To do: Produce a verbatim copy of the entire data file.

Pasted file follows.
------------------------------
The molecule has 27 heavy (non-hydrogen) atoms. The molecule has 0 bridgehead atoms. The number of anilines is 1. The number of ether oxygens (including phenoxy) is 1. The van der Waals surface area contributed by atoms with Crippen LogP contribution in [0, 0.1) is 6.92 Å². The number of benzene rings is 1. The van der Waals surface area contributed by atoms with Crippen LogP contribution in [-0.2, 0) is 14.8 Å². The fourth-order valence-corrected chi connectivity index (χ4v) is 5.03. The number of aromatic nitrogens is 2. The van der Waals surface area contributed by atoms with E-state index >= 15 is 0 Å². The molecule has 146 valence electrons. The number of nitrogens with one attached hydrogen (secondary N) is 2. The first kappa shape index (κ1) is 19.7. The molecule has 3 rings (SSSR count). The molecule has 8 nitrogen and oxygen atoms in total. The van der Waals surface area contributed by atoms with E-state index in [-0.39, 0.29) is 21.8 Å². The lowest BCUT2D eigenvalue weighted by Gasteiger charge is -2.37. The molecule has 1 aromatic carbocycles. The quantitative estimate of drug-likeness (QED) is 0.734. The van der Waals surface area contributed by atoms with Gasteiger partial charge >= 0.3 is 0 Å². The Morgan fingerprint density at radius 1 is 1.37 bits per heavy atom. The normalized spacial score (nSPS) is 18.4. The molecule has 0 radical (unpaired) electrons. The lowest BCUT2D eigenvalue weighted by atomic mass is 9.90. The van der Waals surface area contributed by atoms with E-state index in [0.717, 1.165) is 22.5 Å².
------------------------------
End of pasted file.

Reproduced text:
The molecule has 27 heavy (non-hydrogen) atoms. The molecule has 0 bridgehead atoms. The number of anilines is 1. The number of ether oxygens (including phenoxy) is 1. The van der Waals surface area contributed by atoms with Crippen LogP contribution in [0, 0.1) is 6.92 Å². The number of benzene rings is 1. The van der Waals surface area contributed by atoms with Crippen LogP contribution in [-0.2, 0) is 14.8 Å². The fourth-order valence-corrected chi connectivity index (χ4v) is 5.03. The number of aromatic nitrogens is 2. The van der Waals surface area contributed by atoms with E-state index >= 15 is 0 Å². The molecule has 146 valence electrons. The number of nitrogens with one attached hydrogen (secondary N) is 2. The first kappa shape index (κ1) is 19.7. The molecule has 3 rings (SSSR count). The molecule has 8 nitrogen and oxygen atoms in total. The van der Waals surface area contributed by atoms with E-state index in [-0.39, 0.29) is 21.8 Å². The lowest BCUT2D eigenvalue weighted by Gasteiger charge is -2.37. The molecule has 1 aromatic carbocycles. The quantitative estimate of drug-likeness (QED) is 0.734. The van der Waals surface area contributed by atoms with Gasteiger partial charge >= 0.3 is 0 Å². The Morgan fingerprint density at radius 1 is 1.37 bits per heavy atom. The normalized spacial score (nSPS) is 18.4. The molecule has 0 radical (unpaired) electrons. The lowest BCUT2D eigenvalue weighted by atomic mass is 9.90. The van der Waals surface area contributed by atoms with E-state index in [0.717, 1.165) is 22.5 Å².